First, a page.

ALICE safety training for students

School-shooter-response program alarms parent

BY MATT MACKINDER
Clarkston News Staff Writer

Teachers and staff were recently trained in the worst-case scenario, an active shooting in a school.
Starting next week, students will be, too.
“It’s just a shame that in today’s environment we have to do this,” said School Board President Elizabeth Egan at the Board of Education meeting, Feb. 25. “I do feel keeping our staff and students safe in our buildings, empowering them to not just always responding out of fear, but out of knowledge, I think we’re in a better place than we were, and I’m delighted our district has taken this on.”
Clarkston Community Schools introduced ALICE, – Alert, Lockdown, Inform, Counter, and Evacuate – training to its staff last month. Starting the week of March 11, the program will be brought to the students as part of a district-wide school safety plan.
Clarkston resident Rob Osterman said he was dismayed when he learned of the program from Superintendent Shawn Ryan.
“When I read Mr. Ryan’s email relating to the ALICE training, it alarmed me and it concerned me,” said Osterman at the meeting. “This is not how we keep children safe. Teaching my 7-year-old how to counter an attacker, how to evade an attacker and to teach her that school is a place where a man will kill her is not in her best interest, in my opinion, backed by my 22 years in the classroom.”
Parents should be kept informed of the program, as it does for other controversial topics, said Trustee Cheryl McGinnis.
“I love what we’re doing, don’t get me wrong,” she said. “I just think that there could be some parents who may want an opportunity to be mindful that that’s going on, just as we have our sex education classes and stuff like that. That would be helpful for a few parents, not saying I think the majority of our district would have a problem with it.”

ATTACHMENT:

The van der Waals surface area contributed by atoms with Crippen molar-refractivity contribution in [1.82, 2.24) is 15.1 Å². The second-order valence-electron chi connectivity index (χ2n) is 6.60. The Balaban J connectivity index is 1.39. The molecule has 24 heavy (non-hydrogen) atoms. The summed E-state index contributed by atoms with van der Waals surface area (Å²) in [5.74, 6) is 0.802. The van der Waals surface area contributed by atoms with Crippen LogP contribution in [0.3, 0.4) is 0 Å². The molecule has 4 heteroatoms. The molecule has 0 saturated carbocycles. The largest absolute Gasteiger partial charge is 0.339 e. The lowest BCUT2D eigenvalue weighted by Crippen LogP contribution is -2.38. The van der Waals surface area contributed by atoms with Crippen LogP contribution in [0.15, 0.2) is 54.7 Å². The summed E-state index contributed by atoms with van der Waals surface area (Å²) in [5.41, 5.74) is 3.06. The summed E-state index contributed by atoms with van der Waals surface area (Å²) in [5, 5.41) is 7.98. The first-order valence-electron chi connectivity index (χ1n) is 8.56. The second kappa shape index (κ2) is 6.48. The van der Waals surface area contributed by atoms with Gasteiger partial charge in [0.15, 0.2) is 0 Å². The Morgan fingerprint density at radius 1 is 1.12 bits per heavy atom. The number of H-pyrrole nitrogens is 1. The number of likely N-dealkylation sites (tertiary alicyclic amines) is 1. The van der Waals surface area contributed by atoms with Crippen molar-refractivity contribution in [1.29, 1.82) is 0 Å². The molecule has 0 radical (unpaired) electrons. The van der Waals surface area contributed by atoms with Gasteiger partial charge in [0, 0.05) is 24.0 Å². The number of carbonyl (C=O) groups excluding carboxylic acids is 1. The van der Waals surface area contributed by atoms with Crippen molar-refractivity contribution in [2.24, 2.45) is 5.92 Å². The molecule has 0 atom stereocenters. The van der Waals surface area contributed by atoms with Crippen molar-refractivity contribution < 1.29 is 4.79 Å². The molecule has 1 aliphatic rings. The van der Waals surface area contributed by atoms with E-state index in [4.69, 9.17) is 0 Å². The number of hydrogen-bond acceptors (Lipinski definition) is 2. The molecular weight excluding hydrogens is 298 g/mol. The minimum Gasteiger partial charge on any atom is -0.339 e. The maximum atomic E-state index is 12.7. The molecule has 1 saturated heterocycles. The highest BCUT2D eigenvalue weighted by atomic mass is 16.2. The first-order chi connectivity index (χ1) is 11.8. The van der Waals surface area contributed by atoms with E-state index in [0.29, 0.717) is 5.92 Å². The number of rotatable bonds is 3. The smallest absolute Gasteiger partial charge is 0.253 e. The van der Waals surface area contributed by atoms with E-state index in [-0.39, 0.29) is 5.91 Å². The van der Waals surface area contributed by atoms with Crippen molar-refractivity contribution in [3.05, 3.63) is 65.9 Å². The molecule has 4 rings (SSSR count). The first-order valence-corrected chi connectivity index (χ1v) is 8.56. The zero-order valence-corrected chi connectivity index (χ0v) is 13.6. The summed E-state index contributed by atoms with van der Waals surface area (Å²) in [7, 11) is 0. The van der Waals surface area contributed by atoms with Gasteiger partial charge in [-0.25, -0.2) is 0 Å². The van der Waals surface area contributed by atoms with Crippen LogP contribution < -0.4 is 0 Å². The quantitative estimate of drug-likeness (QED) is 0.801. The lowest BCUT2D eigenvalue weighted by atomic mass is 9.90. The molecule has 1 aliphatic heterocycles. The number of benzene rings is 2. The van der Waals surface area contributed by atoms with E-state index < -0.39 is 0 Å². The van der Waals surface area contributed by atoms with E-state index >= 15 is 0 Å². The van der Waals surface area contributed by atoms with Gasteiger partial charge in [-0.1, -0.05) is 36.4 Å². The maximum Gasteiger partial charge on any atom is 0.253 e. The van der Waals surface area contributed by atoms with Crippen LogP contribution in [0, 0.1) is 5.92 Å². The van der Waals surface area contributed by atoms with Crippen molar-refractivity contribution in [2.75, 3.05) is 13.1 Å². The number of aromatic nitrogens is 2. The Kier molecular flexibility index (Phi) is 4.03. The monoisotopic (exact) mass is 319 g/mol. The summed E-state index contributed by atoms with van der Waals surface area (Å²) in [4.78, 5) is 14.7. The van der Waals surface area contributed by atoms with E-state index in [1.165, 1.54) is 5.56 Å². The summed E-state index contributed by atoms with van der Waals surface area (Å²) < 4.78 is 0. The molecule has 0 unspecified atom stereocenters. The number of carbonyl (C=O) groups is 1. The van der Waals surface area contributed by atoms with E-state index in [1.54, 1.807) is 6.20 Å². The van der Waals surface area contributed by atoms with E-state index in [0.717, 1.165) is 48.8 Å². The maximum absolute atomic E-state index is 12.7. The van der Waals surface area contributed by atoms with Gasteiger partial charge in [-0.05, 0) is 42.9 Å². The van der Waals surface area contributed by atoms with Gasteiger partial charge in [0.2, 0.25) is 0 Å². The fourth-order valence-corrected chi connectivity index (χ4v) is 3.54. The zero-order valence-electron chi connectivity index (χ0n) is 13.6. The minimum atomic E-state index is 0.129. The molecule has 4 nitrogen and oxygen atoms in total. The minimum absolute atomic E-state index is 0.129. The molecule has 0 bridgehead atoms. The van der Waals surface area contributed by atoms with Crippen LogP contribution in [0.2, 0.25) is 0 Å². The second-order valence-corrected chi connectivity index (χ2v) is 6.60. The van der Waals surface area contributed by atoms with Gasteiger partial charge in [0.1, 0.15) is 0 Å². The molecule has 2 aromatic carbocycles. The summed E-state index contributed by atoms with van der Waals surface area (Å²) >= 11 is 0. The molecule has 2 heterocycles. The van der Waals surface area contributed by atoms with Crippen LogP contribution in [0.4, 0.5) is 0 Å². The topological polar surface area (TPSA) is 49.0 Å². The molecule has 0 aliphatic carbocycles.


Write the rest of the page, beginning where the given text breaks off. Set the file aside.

“We’re very hopeful not only will this improve the safety of our kids in school, but we feel this is a real value added to when they’re at the mall, or any circumstance that might put them in a public location where an unfortunate event might occur,” Ryan said. “We really want them to be prepared because this really is applicable for students, staff, everybody who’s affiliated with this type of program.”
CCS Human Resources Director John Lucido said the ALICE training is age-appropriate, and older students will potentially be taught how to counter an attacker, “maybe a little bit more in the upper el, but we’re not going to teach kindergartners how to counter.”
McGinnis said getting parents involved should be of the utmost importance.
“There are going to be some parents who may want to know what their student is being taught,” she said. “I hope there are going to be opportunities for our students to have de-briefings also so they can discuss how they feel about having to be aware of some of these circumstances.”
Ryan said all parents are being notified.
“We expect this to be a team approach,” said Ryan. “There will definitely be de-briefing within classrooms and grade levels depending on the nature of the training and what the takeaways are. And there will also be opportunities for parents to be able to speak to their children when they get home to unpack this because obviously, it has a different impact depending on the nature and sensitivity of the child.”
Lucido said parents have been regularly informed of the ALICE training and how those plans will be carried out with students in the district.
Osterman cited the National Institute of Mental Health, stating the number two cause of death of children between the ages of 10-14 in 2016 was suicide, 436 children. In that same year, between the ages of 15-24, the second leading cause of death was also suicide, 5,723 deaths.
“While Parkland and Santa Fe were tragedies, the total deaths of both of them was 27,” he said. “My son is far more likely not to come home from school because he took his own life than he is to be targeted by a shooter coming into the building. I understand and respect wanting to do something, but I strongly, strongly disagree with the use of our staff’s time to be certified through a for-profit company.”
Lucido said substitute teachers will also be educated in ALICE “so we can have a constant theme throughout the entire district.”